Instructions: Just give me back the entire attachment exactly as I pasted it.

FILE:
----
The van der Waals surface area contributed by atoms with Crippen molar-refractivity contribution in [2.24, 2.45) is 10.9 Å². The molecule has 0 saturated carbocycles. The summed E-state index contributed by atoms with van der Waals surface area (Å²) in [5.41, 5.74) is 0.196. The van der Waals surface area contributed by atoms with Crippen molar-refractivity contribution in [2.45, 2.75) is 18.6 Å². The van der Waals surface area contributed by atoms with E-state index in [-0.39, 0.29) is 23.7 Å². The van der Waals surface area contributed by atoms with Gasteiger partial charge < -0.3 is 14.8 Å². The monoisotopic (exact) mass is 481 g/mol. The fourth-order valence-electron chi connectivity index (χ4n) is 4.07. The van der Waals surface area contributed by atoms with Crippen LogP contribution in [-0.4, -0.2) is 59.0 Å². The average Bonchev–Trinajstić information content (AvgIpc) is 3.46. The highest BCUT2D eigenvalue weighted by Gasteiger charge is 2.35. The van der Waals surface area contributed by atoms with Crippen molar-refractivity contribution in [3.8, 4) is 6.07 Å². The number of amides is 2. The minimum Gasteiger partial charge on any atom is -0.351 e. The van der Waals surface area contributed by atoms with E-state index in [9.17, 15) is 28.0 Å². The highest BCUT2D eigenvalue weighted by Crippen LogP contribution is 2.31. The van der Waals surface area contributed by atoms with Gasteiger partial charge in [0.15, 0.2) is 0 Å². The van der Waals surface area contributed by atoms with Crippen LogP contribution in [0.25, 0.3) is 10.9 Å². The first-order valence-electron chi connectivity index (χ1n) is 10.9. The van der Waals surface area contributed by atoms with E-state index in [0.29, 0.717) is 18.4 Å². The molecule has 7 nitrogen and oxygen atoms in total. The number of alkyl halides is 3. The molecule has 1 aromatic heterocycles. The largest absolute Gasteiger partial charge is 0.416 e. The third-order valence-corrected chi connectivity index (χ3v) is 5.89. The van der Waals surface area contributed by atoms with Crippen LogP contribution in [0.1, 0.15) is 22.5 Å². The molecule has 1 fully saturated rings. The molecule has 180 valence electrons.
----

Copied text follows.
The van der Waals surface area contributed by atoms with Crippen molar-refractivity contribution in [2.24, 2.45) is 10.9 Å². The molecule has 0 saturated carbocycles. The summed E-state index contributed by atoms with van der Waals surface area (Å²) in [5.41, 5.74) is 0.196. The van der Waals surface area contributed by atoms with Crippen molar-refractivity contribution in [2.45, 2.75) is 18.6 Å². The van der Waals surface area contributed by atoms with E-state index in [-0.39, 0.29) is 23.7 Å². The van der Waals surface area contributed by atoms with Gasteiger partial charge < -0.3 is 14.8 Å². The monoisotopic (exact) mass is 481 g/mol. The fourth-order valence-electron chi connectivity index (χ4n) is 4.07. The van der Waals surface area contributed by atoms with Crippen LogP contribution in [-0.4, -0.2) is 59.0 Å². The average Bonchev–Trinajstić information content (AvgIpc) is 3.46. The highest BCUT2D eigenvalue weighted by Gasteiger charge is 2.35. The van der Waals surface area contributed by atoms with Crippen molar-refractivity contribution in [3.8, 4) is 6.07 Å². The number of amides is 2. The minimum Gasteiger partial charge on any atom is -0.351 e. The van der Waals surface area contributed by atoms with E-state index in [9.17, 15) is 28.0 Å². The highest BCUT2D eigenvalue weighted by Crippen LogP contribution is 2.31. The van der Waals surface area contributed by atoms with Gasteiger partial charge in [0.15, 0.2) is 0 Å². The van der Waals surface area contributed by atoms with Crippen LogP contribution in [0.25, 0.3) is 10.9 Å². The first-order valence-electron chi connectivity index (χ1n) is 10.9. The van der Waals surface area contributed by atoms with E-state index in [0.29, 0.717) is 18.4 Å². The molecule has 7 nitrogen and oxygen atoms in total. The number of alkyl halides is 3. The molecule has 1 aromatic heterocycles. The largest absolute Gasteiger partial charge is 0.416 e. The third-order valence-corrected chi connectivity index (χ3v) is 5.89. The van der Waals surface area contributed by atoms with Crippen LogP contribution in [0.1, 0.15) is 22.5 Å². The molecule has 1 fully saturated rings. The molecule has 180 valence electrons.